By Keegan Hamilton
By Albert Samaha
By Village Voice staff
By Tessa Stuart
By Albert Samaha
By Steve Weinstein
By Devon Maloney
By Tessa Stuart
After 18 years of relentlessly and courageously chronicling the malfeasances of Al D'Amato, you leave us with William Bastone's entertaining but rather shallow snapshot ["Sealed With a Kiss," November 17] and Wayne Barrett's bland scorecard ["Autopsy on Alfonse," November 17]? I was hoping for something with more juice or meat. At the very least, a nasty front-page cartoon.
Richard Goldstein means well in connecting the work of Jackson Pollock to graffiti writer Case 2, but his article "New York (Old) School" [November 17] came off as an art critic version of the Fresh Air Fund.
All Case 2 and "JP" (his street alias) have in common is a love for action. Allow me to make the case that Case 2 is his own man: JP loved drips, Case 2 avoids them; Case's paintings destroyed, while JP destroyed painting; finally, while JP burned out, Case is a leader, a teacher, a living reminder that surviving is the greatest art of all.
Goldstein ends the piece by asking when a critic will take up Case's cause. Case doesn't need a champion, he is one.
Goldstein has been trying to elevate graffiti to art status for years. This undermines its strength as a means of communication. Graffiti is not art, it's a medium, like TV, and Case is the black Dan Rather. Respect Case and acknowledge that he is part of a school that invented an indigenous American visual expression. It's not a next step, it is a whole other path. JP may be king of his line, but Case is the man on the 2s and 5s.
Richard Goldstein replies: If graffiti is a medium, like television (or, say, totem poles), why couldn't its content be art? Must that designation be so tightly bound to traditions of class and canon that it can never apply to an outlaw form? Is the "whole other path" people like Case have taken so different from the trail Pollock blazed? Or are both men part of a larger American tradition, in which artists regularly expand not just the aesthetics of culture but its very boundaries?
You would think that Austin Bunn's curiosities might have led him in some more enlightening directions than chat rooms and porn sites over the course of the four days he spent online ["Marooned!" November 17].
There is a wealth of useful information on the Internet, including the Voice's very own www.villagevoice.com. Starting there surely would have led him in a direction that catered to the thinking man.
Bunn chose the lowest the Internet has to offer, wasting valuable time so that he could write a piece of trash that furthers the Net's bad rap.
Los Angeles, California
Re Karen Houppert's "Road Rage" [November 17]: As a cyclist who knows the dangers and benefits of riding in New York City, I find it ironic that a mayor who champions quality-of-life issues so ardently has failed to embrace a car-free Prospect Park. Especially in light of a plan that would give back precious public space without adversely affecting the surrounding communities.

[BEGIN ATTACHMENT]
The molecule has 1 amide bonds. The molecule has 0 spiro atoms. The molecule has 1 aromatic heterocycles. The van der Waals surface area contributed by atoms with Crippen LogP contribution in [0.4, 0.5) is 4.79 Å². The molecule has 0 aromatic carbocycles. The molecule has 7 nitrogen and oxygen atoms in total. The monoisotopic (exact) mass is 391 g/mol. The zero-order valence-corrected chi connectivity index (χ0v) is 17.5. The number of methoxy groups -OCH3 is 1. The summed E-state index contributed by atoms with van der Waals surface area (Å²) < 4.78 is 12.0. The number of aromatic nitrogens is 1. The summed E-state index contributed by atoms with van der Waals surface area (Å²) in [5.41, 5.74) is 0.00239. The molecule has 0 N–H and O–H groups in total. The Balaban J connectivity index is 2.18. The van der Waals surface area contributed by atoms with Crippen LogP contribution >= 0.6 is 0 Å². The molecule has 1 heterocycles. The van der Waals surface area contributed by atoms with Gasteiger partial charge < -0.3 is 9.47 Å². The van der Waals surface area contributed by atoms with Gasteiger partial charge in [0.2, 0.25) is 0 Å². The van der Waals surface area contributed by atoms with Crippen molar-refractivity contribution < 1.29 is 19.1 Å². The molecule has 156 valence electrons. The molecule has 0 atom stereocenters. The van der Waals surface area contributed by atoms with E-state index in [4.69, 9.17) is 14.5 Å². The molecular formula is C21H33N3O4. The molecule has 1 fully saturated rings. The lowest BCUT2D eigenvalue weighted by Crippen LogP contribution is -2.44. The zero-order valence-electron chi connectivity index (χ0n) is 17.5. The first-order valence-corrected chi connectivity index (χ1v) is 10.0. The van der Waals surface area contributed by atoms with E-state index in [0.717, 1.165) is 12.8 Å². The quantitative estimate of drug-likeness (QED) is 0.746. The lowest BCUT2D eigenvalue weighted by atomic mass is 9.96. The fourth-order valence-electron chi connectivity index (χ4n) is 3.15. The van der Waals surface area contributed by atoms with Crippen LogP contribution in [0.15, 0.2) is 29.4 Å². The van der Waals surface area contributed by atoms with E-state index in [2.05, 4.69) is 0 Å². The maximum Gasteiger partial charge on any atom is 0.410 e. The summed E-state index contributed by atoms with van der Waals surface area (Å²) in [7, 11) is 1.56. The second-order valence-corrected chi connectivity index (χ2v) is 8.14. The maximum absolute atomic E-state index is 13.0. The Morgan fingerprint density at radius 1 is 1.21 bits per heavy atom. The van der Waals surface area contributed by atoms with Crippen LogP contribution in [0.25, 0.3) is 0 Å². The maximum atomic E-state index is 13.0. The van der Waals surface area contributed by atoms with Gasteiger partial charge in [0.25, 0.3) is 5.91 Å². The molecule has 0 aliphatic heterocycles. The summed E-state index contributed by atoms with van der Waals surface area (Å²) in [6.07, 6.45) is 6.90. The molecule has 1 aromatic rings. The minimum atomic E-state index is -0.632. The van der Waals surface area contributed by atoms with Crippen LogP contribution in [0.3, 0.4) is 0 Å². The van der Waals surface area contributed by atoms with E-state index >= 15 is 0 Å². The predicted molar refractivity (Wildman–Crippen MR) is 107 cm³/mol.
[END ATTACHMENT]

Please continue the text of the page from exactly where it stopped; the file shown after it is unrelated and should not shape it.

Cars shouldn't be allowed in heavily used public spaces like Prospect Park and Central Park, and even, I'd argue, areas like Times Square and Herald Square, which are nightmares for pedestrians. This city has become slave to the automobile. It's high time we provided areas of sanctuary where cyclists, runners, walkers, and tourists can enjoy themselves without getting stressed over being struck by the thousands of marauding, reckless drivers that run amok on our streets (and parks!) every day.
It's a shame that 17,000 postcards and letters to the Brooklyn borough president asking for a car-free Prospect Park have gone unnoticed. It's inaction on issues like this that resulted in a former pro wrestler getting elected governor of Minnesota. Perhaps we'll be next.
Clarence Eckerson Jr.
Stalling All Cars
Karen Houppert's article "Road Rage" showed the unwillingness of "the powers that be" to address the concerns of park users.
Transportation Alternatives is running a similar campaign to ban cars from Central Park. This summer, volunteers for the Car-Free Central Park campaign collected thousands of signatures from park users who want to enjoy the beauty of Central Park free from cars and their exhaust, horns, and accidents. Let's hope the mayor, the Department of Transportation, and the Parks Department will start to listen.
Karen Houppert's account of Community Board 14's opposition to barring cars from Prospect Park reveals reportorial bias and inaccuracy.
Never did I suggest that serious bikers are obnoxious (I told Ms. Houppert that I myself bike in the park regularly), nor did I invoke increased traffic on Flatbush Avenue as a major problem. As I emphasized, the community board's primary concern is the New York City Department of Transportation's projection that up to 400 to 500 cars per hour would be shifted onto Parkside Avenue and other neighborhood residential streets if the drives were further closed.
As for Transportation Alternative's assertion that 50 percent of park drivers swerve into the recreational lane, Ms. Houppert owes it to her readers to question how this could be physically possible, when approximately half the cars in the park travel in the outer vehicle lane, and don't even go near the recreational corridor, which is all the way inside.